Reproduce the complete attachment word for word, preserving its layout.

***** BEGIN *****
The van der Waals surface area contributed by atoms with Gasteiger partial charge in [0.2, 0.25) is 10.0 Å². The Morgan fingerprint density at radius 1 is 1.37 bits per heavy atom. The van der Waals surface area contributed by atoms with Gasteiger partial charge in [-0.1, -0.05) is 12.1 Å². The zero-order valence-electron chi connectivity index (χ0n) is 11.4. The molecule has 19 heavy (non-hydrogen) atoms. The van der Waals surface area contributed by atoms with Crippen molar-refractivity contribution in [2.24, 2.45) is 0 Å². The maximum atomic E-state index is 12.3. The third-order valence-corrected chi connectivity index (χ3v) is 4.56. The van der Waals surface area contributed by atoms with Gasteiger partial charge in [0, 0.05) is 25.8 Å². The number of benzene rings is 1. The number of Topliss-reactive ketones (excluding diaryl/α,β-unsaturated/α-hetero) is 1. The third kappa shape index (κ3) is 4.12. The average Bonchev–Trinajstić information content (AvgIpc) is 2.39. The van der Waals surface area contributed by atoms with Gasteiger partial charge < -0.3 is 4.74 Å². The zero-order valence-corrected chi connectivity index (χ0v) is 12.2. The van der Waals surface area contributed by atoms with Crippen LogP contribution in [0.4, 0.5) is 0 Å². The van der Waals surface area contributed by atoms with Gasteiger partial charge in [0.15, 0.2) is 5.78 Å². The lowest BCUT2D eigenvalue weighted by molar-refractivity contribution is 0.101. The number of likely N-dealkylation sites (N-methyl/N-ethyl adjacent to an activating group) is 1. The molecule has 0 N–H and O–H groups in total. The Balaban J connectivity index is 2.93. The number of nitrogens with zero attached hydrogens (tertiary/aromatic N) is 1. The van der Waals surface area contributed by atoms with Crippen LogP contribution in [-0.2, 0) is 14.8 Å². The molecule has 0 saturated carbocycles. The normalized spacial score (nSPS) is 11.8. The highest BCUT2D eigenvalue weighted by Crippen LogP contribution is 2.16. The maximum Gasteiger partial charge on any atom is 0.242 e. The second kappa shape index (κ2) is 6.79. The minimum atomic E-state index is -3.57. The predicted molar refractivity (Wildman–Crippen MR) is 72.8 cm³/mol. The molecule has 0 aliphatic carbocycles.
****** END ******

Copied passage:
The van der Waals surface area contributed by atoms with Gasteiger partial charge in [0.2, 0.25) is 10.0 Å². The Morgan fingerprint density at radius 1 is 1.37 bits per heavy atom. The van der Waals surface area contributed by atoms with Gasteiger partial charge in [-0.1, -0.05) is 12.1 Å². The zero-order valence-electron chi connectivity index (χ0n) is 11.4. The molecule has 19 heavy (non-hydrogen) atoms. The van der Waals surface area contributed by atoms with Crippen molar-refractivity contribution in [2.24, 2.45) is 0 Å². The maximum atomic E-state index is 12.3. The third-order valence-corrected chi connectivity index (χ3v) is 4.56. The van der Waals surface area contributed by atoms with Gasteiger partial charge in [0, 0.05) is 25.8 Å². The number of benzene rings is 1. The number of Topliss-reactive ketones (excluding diaryl/α,β-unsaturated/α-hetero) is 1. The third kappa shape index (κ3) is 4.12. The average Bonchev–Trinajstić information content (AvgIpc) is 2.39. The van der Waals surface area contributed by atoms with Gasteiger partial charge < -0.3 is 4.74 Å². The zero-order valence-corrected chi connectivity index (χ0v) is 12.2. The van der Waals surface area contributed by atoms with Crippen LogP contribution in [0.4, 0.5) is 0 Å². The van der Waals surface area contributed by atoms with Gasteiger partial charge in [0.15, 0.2) is 5.78 Å². The lowest BCUT2D eigenvalue weighted by molar-refractivity contribution is 0.101. The number of likely N-dealkylation sites (N-methyl/N-ethyl adjacent to an activating group) is 1. The molecule has 0 N–H and O–H groups in total. The Balaban J connectivity index is 2.93. The number of nitrogens with zero attached hydrogens (tertiary/aromatic N) is 1. The van der Waals surface area contributed by atoms with Crippen LogP contribution in [-0.2, 0) is 14.8 Å². The molecule has 0 saturated carbocycles. The normalized spacial score (nSPS) is 11.8. The highest BCUT2D eigenvalue weighted by Crippen LogP contribution is 2.16. The maximum Gasteiger partial charge on any atom is 0.242 e. The second kappa shape index (κ2) is 6.79. The minimum atomic E-state index is -3.57. The predicted molar refractivity (Wildman–Crippen MR) is 72.8 cm³/mol. The molecule has 0 aliphatic carbocycles.